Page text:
PHIL 356: 18th Century Philosophy

Summer Semester 2013 | Day | Burnaby


INSTRUCTOR: Dai Heide, WMC 5655 (dheide at


In many ways, Hume holds a unique place among the empiricists of the early modern period. He is viewed by many as the most consistent of the major empiricists and Hume’s philosophical positions – especially well-known views in epistemology and moral psychology – have proved to be among the most influential and lasting from the early modern period (he is rivaled perhaps only by Kant in this regard). Nevertheless, Hume sits squarely within the now widely rejected “theory of ideas” tradition, according to which our representational access to the mind-independent world is only via mediating “ideas.” Moreover, even contemporary empiricists have tended to back off from some of Hume’s strictest epistemological and metaphysical doctrines. Our primary aim in this course shall be to anticipate the contemporary assessment of Hume by considering the positions elaborated in his Treatise of Human Nature and their critical reception within the 18th century.

We shall spend roughly half of the semester – or a bit more – reading Hume’s Treatise, focusing especially on Hume’s core views on the nature of representation, knowledge and the self as they are elaborated in Book I. However, we shall also read as much of Hume’s views on the sentiments and morality (in Books II and III) as time permits. In the second half of the semester, we shall consider criticisms of Hume’s program from two separate corners: Thomas Reid’s empiricist critique of Hume on perception and causation, and Immanuel Kant’s anti-empiricist critique of Hume on causation and a priori knowledge.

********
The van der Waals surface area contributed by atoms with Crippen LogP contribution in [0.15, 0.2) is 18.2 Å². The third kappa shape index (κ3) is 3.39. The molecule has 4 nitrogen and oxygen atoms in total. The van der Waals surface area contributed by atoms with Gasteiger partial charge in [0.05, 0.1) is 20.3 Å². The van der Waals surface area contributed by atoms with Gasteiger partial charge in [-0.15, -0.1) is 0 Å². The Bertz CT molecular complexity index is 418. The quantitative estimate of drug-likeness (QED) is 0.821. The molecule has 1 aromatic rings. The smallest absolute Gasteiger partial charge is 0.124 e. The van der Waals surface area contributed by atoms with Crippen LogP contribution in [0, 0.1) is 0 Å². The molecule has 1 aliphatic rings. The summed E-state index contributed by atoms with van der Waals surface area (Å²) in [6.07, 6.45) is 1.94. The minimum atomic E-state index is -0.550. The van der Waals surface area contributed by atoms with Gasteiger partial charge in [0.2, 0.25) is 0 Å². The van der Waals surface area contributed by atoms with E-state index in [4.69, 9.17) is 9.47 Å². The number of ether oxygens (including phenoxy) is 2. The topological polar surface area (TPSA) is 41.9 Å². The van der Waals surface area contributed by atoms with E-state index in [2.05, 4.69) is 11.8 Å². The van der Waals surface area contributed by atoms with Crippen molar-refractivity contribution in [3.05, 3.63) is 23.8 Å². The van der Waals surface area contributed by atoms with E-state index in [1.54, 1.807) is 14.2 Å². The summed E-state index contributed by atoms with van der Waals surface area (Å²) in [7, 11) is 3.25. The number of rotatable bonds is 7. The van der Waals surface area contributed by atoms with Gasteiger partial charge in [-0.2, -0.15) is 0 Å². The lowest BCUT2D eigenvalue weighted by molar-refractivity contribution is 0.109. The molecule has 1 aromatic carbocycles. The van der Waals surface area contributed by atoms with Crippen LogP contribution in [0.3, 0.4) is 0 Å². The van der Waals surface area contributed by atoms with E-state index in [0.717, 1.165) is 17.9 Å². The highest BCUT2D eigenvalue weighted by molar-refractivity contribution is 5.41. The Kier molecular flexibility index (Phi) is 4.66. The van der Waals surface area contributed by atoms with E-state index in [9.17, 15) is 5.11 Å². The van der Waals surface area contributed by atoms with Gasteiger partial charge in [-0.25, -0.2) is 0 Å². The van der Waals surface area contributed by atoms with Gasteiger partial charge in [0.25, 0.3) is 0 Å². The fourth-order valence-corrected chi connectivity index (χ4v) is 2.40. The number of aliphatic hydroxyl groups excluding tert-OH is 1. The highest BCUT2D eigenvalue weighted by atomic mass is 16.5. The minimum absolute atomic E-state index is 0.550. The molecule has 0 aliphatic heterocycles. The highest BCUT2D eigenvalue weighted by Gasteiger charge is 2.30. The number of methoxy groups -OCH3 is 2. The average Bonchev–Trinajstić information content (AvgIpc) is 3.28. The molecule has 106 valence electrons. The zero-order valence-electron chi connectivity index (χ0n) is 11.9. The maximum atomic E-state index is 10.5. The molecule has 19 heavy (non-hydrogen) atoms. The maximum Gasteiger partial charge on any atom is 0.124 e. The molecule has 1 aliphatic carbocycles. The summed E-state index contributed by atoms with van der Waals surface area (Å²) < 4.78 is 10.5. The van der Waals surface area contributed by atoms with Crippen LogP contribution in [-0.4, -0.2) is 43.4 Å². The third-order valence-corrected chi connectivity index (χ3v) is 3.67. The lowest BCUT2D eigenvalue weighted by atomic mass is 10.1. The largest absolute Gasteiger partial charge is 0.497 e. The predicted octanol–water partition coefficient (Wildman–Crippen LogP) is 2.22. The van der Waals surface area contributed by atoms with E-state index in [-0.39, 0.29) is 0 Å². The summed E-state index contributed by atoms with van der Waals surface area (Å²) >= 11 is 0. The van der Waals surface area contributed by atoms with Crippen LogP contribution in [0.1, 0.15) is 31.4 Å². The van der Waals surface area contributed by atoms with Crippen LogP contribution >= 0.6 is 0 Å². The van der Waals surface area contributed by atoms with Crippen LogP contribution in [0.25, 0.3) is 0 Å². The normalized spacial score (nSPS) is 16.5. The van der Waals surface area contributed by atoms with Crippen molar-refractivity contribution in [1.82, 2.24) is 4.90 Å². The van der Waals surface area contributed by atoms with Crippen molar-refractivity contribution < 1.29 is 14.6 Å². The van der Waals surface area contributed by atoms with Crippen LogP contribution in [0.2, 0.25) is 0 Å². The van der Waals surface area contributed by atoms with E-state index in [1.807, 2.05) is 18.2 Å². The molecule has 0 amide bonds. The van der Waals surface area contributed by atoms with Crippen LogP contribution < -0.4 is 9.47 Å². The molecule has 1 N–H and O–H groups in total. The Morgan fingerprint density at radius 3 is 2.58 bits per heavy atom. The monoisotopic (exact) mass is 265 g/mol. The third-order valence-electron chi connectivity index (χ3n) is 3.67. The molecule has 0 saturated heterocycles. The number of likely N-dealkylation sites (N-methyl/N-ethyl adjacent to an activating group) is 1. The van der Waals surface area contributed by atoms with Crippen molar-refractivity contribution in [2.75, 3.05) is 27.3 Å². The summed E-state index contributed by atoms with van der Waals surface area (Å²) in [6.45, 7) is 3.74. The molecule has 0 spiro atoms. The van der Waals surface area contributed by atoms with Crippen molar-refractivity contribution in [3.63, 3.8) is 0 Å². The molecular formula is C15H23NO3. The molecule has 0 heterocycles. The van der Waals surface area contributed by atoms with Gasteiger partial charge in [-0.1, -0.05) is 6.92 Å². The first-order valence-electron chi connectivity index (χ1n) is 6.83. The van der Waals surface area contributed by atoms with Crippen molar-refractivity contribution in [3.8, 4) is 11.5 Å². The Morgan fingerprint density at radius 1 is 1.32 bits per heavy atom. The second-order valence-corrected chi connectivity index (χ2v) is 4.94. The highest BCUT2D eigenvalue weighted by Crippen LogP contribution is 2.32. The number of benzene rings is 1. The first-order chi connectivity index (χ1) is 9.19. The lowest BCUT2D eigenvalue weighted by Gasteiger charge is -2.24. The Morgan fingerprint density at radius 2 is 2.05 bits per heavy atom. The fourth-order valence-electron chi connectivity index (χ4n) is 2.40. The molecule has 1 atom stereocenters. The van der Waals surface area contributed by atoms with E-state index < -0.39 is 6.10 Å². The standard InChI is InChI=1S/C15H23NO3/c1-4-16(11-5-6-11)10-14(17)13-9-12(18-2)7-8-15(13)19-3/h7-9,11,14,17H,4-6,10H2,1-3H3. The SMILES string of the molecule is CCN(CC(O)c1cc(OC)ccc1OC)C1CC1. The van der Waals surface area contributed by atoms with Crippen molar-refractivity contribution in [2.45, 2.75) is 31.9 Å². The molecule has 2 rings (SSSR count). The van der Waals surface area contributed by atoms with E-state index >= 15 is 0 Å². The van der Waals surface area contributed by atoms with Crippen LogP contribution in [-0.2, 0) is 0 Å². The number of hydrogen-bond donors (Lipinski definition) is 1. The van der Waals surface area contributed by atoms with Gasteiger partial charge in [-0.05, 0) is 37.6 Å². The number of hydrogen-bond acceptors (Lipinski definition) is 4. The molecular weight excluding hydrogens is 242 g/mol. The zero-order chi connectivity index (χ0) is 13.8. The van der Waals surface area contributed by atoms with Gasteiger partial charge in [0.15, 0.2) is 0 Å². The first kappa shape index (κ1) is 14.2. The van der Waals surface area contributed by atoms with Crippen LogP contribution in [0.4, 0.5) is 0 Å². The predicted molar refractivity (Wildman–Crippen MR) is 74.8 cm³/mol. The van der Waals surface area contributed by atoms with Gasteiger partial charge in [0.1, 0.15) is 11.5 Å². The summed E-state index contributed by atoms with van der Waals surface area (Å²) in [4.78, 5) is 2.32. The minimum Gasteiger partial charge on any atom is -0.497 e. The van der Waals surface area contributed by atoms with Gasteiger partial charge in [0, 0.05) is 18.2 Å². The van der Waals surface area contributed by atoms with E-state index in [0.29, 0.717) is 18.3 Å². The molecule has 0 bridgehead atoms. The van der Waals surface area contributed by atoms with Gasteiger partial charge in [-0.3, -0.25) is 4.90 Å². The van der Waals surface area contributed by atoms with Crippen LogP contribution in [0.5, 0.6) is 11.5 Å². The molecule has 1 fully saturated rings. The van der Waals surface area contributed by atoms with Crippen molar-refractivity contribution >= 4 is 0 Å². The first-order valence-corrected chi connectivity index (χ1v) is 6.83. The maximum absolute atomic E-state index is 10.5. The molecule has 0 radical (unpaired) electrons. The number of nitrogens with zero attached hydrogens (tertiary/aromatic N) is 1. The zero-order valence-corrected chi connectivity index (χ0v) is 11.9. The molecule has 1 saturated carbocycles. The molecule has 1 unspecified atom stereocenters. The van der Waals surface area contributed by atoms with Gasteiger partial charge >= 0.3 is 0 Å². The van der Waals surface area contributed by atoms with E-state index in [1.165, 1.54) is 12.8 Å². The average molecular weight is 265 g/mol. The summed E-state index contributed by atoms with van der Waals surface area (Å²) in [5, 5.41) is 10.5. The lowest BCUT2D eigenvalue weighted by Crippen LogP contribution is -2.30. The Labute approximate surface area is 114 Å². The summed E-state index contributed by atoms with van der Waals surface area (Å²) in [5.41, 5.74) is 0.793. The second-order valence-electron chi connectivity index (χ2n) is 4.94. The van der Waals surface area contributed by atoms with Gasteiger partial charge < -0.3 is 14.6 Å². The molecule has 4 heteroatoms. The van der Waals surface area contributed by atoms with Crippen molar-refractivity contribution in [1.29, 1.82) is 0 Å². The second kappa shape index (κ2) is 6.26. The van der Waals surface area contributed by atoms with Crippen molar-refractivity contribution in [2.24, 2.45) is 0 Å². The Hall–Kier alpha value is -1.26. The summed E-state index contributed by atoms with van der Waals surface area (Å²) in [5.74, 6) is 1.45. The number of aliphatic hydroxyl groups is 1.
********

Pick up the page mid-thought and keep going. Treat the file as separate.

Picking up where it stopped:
• Hume, David. A Treatise of Human Nature, vol. 1. Edited by David and Mary Norton. Oxford University Press (2011). ISBN: 9780199596331
  • Kant, Immanuel. Prolegomena to Any Future Metaphysics. Edited and translated by Gary Hatfield. Cambridge University Press (2004). ISBN: 9780521535359
  • Reid, Thomas. Inquiry and Essays. Edited by Ronald E. Beanblossom and Keith Lehrer. Hackett Publishing (1993). ISBN: 9780915145850
  • Selections from other works will be made available through the library or by the instructor


  • Two medium-length papers (1200 – 1500 words): 25% each
  • One final paper (2500 words minimum): 50%

Prerequisites: PHIL 100 or PHIL 151